Harmony Johnson-Harder vows to be a voice for the marginalized in campaign kickoff speech

Prince Albert NDP candidate Harmony Johnson-Harder speaks to supporters at her campaign office grand opening on Sept. 19, 2019. (Jayda Noyes/Daily Herald)

Prince Albert NDP candidate Harmony Johnson-Harder began her election campaign with an office grand opening on Thursday evening.

She was announced on Saturday as the city’s NDP candidate for the federal election.

In her brief speech at the office opening, located at 2860 Second Avenue West, Johnson-Harder thanked the roughly 30 people present for their support.

“I’m just really blown away and honoured that everyone’s here to support me in running and seeing all these faces here and supporting the NDP values of giving back and taking care of people. That’s what it’s about,” she said.

“We see too much marginalization, too (many) hardships. We walk around our own city here and we can see how everything’s affecting people and that’s my main motivator—is to be that voice, to advocate for people and having you here really gives me that motivation.”

In an interview after her speech, Johnson-Harder said there is a lack of social supports in Prince Albert.

“When you walk around our community, you can see there’s a huge gap and there’s marginalization,” she said. “We need to be stronger and we need to be advocates and we need to really fight for those people and have a voice for them to get them on equal footing, make things fair.”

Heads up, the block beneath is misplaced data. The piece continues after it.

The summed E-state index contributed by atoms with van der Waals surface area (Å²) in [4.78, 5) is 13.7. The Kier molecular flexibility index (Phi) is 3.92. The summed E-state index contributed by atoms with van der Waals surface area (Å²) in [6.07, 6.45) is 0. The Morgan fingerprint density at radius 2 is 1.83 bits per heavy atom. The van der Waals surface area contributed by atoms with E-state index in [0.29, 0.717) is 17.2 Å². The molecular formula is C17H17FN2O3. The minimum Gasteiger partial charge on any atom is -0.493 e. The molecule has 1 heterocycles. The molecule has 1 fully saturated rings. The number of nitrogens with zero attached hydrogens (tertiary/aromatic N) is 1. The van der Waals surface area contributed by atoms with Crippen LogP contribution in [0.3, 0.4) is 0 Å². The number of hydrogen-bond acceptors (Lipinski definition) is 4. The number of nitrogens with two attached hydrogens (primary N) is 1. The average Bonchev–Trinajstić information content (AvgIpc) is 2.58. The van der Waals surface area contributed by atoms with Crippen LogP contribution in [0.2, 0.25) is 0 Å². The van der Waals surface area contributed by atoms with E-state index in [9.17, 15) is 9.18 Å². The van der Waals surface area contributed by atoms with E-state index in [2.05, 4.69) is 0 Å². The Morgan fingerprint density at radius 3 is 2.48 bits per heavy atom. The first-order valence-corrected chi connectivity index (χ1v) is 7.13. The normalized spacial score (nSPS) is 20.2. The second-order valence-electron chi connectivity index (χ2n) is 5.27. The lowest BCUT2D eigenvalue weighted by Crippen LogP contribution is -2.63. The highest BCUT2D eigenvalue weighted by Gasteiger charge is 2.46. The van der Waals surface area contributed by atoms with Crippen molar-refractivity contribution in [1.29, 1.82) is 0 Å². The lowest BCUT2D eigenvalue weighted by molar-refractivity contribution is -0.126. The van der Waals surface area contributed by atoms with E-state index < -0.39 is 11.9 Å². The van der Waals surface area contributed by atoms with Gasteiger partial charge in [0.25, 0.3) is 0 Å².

She emphasized that she wants the public to be informed on the party’s platform prior to voting.

“We’re moving forward advocating for expanded healthcare, taxing larger corporations and holding those larger corporations accountable to pay their taxes, housing, childcare. I want the public to really do their research and really think about what’s important to them.”

Johnson-Harder said the NDP is “tired of corporations” and “tired of the rhetoric.”

According to the NDP’s website, the party is committed to expanding public healthcare, including dentistry and pharmacare, and ensuring it’s accessible to everyone, confronting the opioid crisis and tackling poverty.

When it comes to reconciliation, commitments include affordable housing, advancing self-determination and closing the education gap.

Another aspect of the NDP’s platform is environmental: protecting the country’s land and water, investing in transit to lower carbon emissions and ultimately address climate change.